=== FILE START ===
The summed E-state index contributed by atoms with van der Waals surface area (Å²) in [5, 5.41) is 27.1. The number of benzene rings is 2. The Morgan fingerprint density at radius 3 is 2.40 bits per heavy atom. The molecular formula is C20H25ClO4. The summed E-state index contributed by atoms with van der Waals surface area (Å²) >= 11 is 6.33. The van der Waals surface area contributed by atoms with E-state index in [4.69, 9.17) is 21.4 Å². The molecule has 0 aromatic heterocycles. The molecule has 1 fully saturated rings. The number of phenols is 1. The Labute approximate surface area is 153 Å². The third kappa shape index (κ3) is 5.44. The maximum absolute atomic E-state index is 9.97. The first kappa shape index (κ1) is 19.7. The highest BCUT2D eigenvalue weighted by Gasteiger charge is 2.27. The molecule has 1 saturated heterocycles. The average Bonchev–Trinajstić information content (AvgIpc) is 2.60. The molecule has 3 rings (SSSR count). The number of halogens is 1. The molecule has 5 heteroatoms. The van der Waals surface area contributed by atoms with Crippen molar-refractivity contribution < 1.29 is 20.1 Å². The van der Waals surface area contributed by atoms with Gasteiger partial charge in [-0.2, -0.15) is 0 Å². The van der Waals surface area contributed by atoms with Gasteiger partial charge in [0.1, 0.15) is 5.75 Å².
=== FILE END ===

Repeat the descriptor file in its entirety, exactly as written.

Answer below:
The summed E-state index contributed by atoms with van der Waals surface area (Å²) in [5, 5.41) is 27.1. The number of benzene rings is 2. The Morgan fingerprint density at radius 3 is 2.40 bits per heavy atom. The molecular formula is C20H25ClO4. The summed E-state index contributed by atoms with van der Waals surface area (Å²) >= 11 is 6.33. The van der Waals surface area contributed by atoms with E-state index in [4.69, 9.17) is 21.4 Å². The molecule has 0 aromatic heterocycles. The molecule has 1 fully saturated rings. The number of phenols is 1. The Labute approximate surface area is 153 Å². The third kappa shape index (κ3) is 5.44. The maximum absolute atomic E-state index is 9.97. The first kappa shape index (κ1) is 19.7. The highest BCUT2D eigenvalue weighted by Gasteiger charge is 2.27. The molecule has 1 saturated heterocycles. The average Bonchev–Trinajstić information content (AvgIpc) is 2.60. The molecule has 3 rings (SSSR count). The number of halogens is 1. The molecule has 5 heteroatoms. The van der Waals surface area contributed by atoms with Crippen molar-refractivity contribution < 1.29 is 20.1 Å². The van der Waals surface area contributed by atoms with Gasteiger partial charge in [-0.2, -0.15) is 0 Å². The van der Waals surface area contributed by atoms with Gasteiger partial charge in [0.1, 0.15) is 5.75 Å².